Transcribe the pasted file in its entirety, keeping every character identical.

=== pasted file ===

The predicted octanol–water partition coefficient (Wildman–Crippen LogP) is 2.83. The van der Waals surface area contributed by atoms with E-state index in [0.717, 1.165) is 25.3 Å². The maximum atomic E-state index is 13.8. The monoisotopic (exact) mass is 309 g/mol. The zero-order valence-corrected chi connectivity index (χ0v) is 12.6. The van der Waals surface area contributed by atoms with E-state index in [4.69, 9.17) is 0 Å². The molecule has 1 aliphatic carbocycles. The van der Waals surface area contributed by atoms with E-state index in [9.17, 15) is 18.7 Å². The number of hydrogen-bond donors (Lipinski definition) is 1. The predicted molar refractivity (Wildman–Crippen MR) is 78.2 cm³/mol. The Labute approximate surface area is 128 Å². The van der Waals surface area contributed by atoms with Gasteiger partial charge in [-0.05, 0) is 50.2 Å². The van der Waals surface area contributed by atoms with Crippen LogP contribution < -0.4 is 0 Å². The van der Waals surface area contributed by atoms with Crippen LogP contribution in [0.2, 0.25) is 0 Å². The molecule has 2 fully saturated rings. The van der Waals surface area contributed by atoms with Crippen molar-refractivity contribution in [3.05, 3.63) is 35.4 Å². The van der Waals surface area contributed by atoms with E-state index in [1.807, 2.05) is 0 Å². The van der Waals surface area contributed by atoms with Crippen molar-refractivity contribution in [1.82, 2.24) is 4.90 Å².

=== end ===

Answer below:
The predicted octanol–water partition coefficient (Wildman–Crippen LogP) is 2.83. The van der Waals surface area contributed by atoms with E-state index in [0.717, 1.165) is 25.3 Å². The maximum atomic E-state index is 13.8. The monoisotopic (exact) mass is 309 g/mol. The zero-order valence-corrected chi connectivity index (χ0v) is 12.6. The van der Waals surface area contributed by atoms with E-state index in [4.69, 9.17) is 0 Å². The molecule has 1 aliphatic carbocycles. The van der Waals surface area contributed by atoms with E-state index in [9.17, 15) is 18.7 Å². The number of hydrogen-bond donors (Lipinski definition) is 1. The predicted molar refractivity (Wildman–Crippen MR) is 78.2 cm³/mol. The Labute approximate surface area is 128 Å². The van der Waals surface area contributed by atoms with Gasteiger partial charge in [-0.05, 0) is 50.2 Å². The van der Waals surface area contributed by atoms with Crippen LogP contribution < -0.4 is 0 Å². The van der Waals surface area contributed by atoms with Crippen LogP contribution in [0.2, 0.25) is 0 Å². The molecule has 2 fully saturated rings. The van der Waals surface area contributed by atoms with Crippen molar-refractivity contribution in [3.05, 3.63) is 35.4 Å². The van der Waals surface area contributed by atoms with E-state index in [1.807, 2.05) is 0 Å². The van der Waals surface area contributed by atoms with Crippen molar-refractivity contribution in [1.82, 2.24) is 4.90 Å².